A less than Saintly transition

by Anna Blanch on March 17, 2012

There’s no overland to oz post this week, because today I begin another journey to oz (by faster but less exciting means).

As the east coast train ambles through the countryside of fife toward edinburgh and beyond, it seems appropriate to begin to reflect on my journey and life in Scotland. It is 2 years, 6 months, and 26 days exactly since I left Texas.  By the time I reach Australia next Wednesday Australian time, it will have been 2 years and 7 months since I left Texas and 4 years, seven months and 3 days since I first became an expat. When I left Texas I quoted Azar Nafisi’s words from “Reading Lolita in Tehran”:

You get a strange feeling when you’re about to leave a place […], like you’ll not only miss the people you love but you’ll miss the person you are now at this time and this place, because you’ll never be this way ever again. (236)

These words are ringing true now just as much as they were then.

The ploughed fields and the rolling green – oh how green it is here – and the odd fly fisherman or two dotting the little creeks visible out the train’s large windows remind me why I like the train, and particular the journey from Leuchars to Edinburgh. The train will soon roll by the tay and the vastness of the sea that lies beyond. There will be ruins, and ivy covered banks as the train makes it through the towns before crossing the firth and the expansive bridge that spans it’s breadth.

It has begun…only 16,760 km (10,414 miles) to go.

Miriam JonesDust and Sand seems appropriate to the moment and to the last couple of weeks. The last three years – nay, most of the last ten – have been some kind of crazy adventure. A bit of a rollercoaster at times, but nothing if not a period of immense growth, learning, challenge and fun. There’s been a fair swathe of hard work thrown in there too of course. And I have much work still ahead of me. It’s been important to keep it all in perspective. The outcomes, the journey, the people I’ve met along the way.

St Andrews is the kind of town where much more happens than you would expect for a town of only around 14,000 people. Even today there were a weird mass of undergraduates wandering around town in lederhosen. I think there was a german beir festival on, though it’s also St Patrick’s Day so if i’d have stuck around those costumes would have been out and about too.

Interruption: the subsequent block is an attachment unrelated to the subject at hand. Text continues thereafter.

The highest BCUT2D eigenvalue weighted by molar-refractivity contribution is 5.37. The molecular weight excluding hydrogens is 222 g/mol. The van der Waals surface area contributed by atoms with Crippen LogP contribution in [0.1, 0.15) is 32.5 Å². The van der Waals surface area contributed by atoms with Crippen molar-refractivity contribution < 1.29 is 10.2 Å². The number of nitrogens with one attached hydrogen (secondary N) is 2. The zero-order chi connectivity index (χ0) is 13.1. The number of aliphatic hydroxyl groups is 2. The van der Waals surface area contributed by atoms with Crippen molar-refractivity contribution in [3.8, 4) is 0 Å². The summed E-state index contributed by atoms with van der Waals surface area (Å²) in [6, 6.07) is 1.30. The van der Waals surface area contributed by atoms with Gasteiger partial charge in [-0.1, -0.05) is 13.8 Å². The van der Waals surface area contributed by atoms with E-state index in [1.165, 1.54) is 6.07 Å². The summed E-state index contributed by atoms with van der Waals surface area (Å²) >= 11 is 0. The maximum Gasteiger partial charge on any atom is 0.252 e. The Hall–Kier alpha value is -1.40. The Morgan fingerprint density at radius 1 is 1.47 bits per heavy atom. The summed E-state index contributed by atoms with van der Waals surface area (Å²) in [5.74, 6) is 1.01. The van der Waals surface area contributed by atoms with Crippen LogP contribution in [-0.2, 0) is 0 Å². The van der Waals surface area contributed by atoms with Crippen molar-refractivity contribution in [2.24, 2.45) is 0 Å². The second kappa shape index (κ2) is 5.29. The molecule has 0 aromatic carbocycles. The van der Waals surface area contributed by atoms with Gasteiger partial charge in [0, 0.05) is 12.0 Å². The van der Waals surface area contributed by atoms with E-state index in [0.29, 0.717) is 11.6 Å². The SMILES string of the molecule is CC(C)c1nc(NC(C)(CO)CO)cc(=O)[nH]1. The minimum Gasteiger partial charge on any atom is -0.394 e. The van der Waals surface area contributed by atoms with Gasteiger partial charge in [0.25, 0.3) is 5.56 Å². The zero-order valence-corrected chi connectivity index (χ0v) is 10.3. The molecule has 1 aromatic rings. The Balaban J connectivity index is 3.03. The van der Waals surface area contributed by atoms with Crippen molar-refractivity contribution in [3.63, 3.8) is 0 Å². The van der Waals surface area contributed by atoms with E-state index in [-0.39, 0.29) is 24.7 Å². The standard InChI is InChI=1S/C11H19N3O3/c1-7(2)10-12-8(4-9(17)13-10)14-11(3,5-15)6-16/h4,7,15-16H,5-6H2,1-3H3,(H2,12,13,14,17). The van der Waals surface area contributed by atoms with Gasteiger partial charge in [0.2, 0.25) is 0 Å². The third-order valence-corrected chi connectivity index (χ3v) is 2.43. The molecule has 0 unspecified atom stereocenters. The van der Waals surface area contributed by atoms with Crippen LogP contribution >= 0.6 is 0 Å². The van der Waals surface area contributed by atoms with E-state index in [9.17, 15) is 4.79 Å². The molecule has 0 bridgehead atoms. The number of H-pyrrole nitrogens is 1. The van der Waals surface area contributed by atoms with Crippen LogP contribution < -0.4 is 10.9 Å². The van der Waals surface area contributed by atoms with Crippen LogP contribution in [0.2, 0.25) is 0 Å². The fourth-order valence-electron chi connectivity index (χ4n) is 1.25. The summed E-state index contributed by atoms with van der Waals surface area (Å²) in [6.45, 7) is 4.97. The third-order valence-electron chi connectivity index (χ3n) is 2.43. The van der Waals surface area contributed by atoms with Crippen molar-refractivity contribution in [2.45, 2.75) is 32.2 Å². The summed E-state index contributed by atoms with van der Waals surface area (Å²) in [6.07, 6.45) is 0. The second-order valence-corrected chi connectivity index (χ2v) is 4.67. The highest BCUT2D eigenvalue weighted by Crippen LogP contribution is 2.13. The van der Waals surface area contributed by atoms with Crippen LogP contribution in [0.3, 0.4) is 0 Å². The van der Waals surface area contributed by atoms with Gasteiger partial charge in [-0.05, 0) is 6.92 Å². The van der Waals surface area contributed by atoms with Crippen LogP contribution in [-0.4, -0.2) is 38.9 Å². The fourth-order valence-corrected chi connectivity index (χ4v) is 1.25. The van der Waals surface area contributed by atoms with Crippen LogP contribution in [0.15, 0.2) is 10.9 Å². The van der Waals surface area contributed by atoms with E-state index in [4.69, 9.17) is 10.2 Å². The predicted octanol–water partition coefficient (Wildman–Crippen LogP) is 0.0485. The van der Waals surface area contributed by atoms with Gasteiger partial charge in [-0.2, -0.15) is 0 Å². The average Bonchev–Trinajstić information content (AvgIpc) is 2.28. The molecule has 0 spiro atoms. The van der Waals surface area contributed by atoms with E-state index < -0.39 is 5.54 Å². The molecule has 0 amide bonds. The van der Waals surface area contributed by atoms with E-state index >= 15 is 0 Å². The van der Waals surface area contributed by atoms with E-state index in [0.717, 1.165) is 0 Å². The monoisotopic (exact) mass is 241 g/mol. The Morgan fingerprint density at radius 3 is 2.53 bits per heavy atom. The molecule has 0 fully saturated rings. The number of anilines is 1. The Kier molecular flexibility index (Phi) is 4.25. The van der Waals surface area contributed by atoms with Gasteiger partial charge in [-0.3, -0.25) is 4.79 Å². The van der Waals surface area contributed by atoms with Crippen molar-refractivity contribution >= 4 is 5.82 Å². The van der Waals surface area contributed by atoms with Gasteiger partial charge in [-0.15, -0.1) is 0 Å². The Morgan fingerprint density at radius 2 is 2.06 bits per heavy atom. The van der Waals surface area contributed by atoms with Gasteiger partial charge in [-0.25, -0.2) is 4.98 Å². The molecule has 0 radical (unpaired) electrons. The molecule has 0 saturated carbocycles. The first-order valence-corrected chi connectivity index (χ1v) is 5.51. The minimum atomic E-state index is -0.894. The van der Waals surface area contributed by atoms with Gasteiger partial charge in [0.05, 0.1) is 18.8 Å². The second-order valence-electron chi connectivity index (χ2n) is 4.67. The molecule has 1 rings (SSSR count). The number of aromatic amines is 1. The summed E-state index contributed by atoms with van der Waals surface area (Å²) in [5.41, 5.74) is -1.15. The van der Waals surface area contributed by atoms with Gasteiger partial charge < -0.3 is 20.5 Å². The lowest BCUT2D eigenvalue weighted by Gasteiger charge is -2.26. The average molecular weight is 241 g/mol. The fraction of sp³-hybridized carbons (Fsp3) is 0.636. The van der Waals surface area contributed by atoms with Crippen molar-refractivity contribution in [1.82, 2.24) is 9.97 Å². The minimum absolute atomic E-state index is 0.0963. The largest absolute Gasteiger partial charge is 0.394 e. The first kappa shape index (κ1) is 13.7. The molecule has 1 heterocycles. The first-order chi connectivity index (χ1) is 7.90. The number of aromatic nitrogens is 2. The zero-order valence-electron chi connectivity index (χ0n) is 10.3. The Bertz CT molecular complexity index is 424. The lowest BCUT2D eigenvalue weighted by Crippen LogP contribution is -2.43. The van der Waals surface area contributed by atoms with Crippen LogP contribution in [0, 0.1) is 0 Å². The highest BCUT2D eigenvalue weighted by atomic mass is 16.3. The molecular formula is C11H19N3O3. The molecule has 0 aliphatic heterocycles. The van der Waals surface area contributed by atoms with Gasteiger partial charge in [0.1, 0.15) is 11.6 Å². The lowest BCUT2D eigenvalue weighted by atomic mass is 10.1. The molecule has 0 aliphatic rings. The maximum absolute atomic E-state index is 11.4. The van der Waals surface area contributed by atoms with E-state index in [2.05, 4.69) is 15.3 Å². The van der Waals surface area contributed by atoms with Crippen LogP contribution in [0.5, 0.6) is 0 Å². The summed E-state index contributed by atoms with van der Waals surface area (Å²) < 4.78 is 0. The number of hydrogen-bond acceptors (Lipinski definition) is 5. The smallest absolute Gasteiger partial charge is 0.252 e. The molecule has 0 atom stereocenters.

My church community, Trinity, has loved me in all sorts of practical ways lately. Not least that a congregational lunch last weekend meant I could keep my last chance to see people low key which just feels right given the weird transition of the next few months. I wrote a contribution for Preston Yancey’s At The Lord’s Table series about the wonderful community of people who’ve made St Andrews home for almost the last three years and about what it’s been like being part of a congregational plant within a church that has a very storied history. From keeping me company while packing, and both offering and helping me to finish up cleaning and moving me out of the cottage-by-the-sea to offering hugs and sharing with me as I wasn’t able to answer their questions about how I felt about leaving. Knowing I’ll be back in just over 7 weeks makes this feel less finite – and more of a transition.

Even as I write this, I can feel myself beginning to ‘feel’ a sense of closure in leaving the cottage-by-the-sea, and in knowing that i’m entering a new season. I know I will feel the distance from the friends I have made acutely. I’m starting to get excited about being with some very dear friends and meeting their beautiful baby girl – who is less than 2 weeks old. I’m turning my thoughts tentatively towards being with my younger sister in the little city where we’ll be sharing a picket-fenced cottage in the sun. I’m looking at the reality that with a little determination, more hard work, and some good fortune in staying healthy (and those I love staying healthy) I’m going to be done with this PhD in the next 6 months. Even realising that brings a mix of relief and a little terror (there is much to do).

I’m not sure, mainly because I’ve been living so far from my family (even though there are so many people here I would consider family), that I can quite say as Bobby Jones once did:

“I could take out of my life everything but my experiences here in St. Andrews and I would still have had a rich and full life” – Robert T. Jones, 1958.

But I get what Bobby Jones is hinting at. Just as Baylor did, St Andrews as a town and its people got under my skin. The auld grey toon is part of my story now, and I wouldn’t have it any other way. So as Miriam Jones sings,

Goodbye for now completes it somehow. Goodbye for now he meets us somehow.

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